The 2012 Legislative session is just around the corner, due to start on Tuesday. Both sides seem eager to make it a historically short session so that campaign preparations can begin in earnest once the new district maps are released Feb. 21st.
On the docket for consideration and debate are the Vikings Stadium question, a slew of proposed constitutional amendments, proposed government 2.0 reforms, and a bonding bill.
Fortunately, they will not have to rebalance the budget because the budget appears to be in the black. But rather than patting themselves on the back with avoiding a deficit they need to look at what they had to do to get there. Borrowing money from schools and denying services to many who need them is not sustainable. Hopefully all parties will continue to work toward crafting a budget that will help us get the economy going and come closer to providing what our citizens need. But more about that in future posts.
The Stadium question remains unsettled as a means of funding the various projects has proven difficult to settle on. For that reason, the final result is still uncertain. I continue to oppose using state general fund dollars to fund this kind of project and although it would meet a much-needed boost to employment I hope other ways funding it can be found. It is difficult to justify that kind of expenditure when we have been cutting much needed services.
The amendments in number and scope represent an admission on the part of the legislature that they are unable to convince the Governor of their arguments and hope with the help of ALEC (a right wing national legislative think tank), and corporate donors to persuade voters of their issues.
We already have a marriage amendment on the ballot and Republicans hope to add voter photo ID, balanced budget (both limiting spending increases and measures to make it harder to raise taxes), and a so called, “right to work” amendment. Other measures have been talked about but these are perhaps the most likely to come up.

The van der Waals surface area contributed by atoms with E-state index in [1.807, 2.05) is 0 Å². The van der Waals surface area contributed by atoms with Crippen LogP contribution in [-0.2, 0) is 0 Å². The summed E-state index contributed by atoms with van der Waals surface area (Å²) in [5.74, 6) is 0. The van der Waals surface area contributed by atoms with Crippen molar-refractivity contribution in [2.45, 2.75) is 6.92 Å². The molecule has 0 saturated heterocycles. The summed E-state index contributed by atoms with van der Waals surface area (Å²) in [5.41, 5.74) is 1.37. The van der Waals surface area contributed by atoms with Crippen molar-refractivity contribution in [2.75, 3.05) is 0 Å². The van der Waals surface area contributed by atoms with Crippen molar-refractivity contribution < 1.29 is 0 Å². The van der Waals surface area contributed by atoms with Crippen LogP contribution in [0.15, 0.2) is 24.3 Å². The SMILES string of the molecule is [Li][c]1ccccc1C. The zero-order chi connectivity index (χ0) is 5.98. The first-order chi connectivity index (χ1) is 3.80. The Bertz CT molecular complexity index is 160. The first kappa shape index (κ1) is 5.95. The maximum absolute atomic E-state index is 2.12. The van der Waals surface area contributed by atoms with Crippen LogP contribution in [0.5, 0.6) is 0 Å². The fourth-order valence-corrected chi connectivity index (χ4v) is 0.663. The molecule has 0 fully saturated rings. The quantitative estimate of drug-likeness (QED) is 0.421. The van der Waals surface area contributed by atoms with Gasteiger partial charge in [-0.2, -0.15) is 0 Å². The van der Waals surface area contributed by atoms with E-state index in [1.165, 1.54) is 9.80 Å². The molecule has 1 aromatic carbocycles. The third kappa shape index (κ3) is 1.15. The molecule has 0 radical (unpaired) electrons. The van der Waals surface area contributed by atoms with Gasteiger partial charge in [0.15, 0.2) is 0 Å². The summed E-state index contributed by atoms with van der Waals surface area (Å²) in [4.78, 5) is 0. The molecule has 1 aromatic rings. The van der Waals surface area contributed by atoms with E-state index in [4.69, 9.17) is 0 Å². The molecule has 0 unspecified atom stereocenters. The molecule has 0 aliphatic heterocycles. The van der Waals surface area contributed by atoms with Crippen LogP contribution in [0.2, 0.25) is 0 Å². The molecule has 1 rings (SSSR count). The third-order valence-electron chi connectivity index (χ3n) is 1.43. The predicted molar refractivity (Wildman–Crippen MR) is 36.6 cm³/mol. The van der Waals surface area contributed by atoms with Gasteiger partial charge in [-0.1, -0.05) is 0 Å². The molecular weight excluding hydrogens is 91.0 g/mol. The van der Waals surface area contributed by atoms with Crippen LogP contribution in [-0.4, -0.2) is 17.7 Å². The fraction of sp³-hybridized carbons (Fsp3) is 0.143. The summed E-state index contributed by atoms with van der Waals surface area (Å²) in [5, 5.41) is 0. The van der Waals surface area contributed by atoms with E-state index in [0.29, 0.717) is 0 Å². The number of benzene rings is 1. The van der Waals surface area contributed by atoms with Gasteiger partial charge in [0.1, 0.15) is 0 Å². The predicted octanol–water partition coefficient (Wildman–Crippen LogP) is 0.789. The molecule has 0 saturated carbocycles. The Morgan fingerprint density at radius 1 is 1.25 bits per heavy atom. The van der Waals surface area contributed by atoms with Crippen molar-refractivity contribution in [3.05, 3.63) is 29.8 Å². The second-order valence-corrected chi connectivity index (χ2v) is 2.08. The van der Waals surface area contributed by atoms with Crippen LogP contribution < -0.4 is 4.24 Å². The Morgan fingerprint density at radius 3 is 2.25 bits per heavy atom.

Amendments in general have been added to the constitution on the state and federal level to broaden rights and opportunity. All of these measures do the opposite they put into our constitution, which should be an expression of all of our interests, measures which take away the rights of some; make it harder to provide for the needs of others and make it harder to get a fair shake in our economy. In other words they make our government, our economy and our society less democratic.
For this reason I urge a “no” vote on all of the amendments next fall. I will go into my reasoning in greater detail in future entries.
Many of the conservative 2.0 Reforms fall under the same delusion that somehow we will be better off by making it easier for a few to do well and harder for most of us to get the help and protection we need.
Finally, the bonding bill, it is a much-needed investment in infrastructure and a job creating measure. As a brief aside sometimes I am surprised by how many people tell me how glad they are Mark Dayton is our Governor and how pleased they are with the job he has done – working hard to make Minnesota a better place. This is not just the usual suspects, but a number folks who begin by saying, “I didn’t vote for him, but it’s clear he cares about Minnesota.”
In that vein, Governor Dayton is proposing a $750 million bonding bill. This is smaller than most of the bonding bills passed in recent years. It is a good time to invest as interest rates are low and construction costs are depressed. We need the investment in our infrastructure and putting unemployed workers to work will improve our revenue situation without raising taxes. Those projects will increase purchasing of supplies needed for the construction and also increase the ability of those workers to purchase goods in services that they can’t afford now. There will be a ripple effect across the economy and continue to make much needed improvements.
It is my hope that the current legislature will be persuaded by all of these positives to get behind the governor’s proposals and move Minnesota forward. It is clear that austerity measures across the country and in Europe are not bringing the results we need. We can’t spend money we don’t have so bonding is one of the few ways states can make a difference in stimulating the economy.
I urge you to let your legislator now how important it is to join with the Governor to move things forward. They need to hear from you.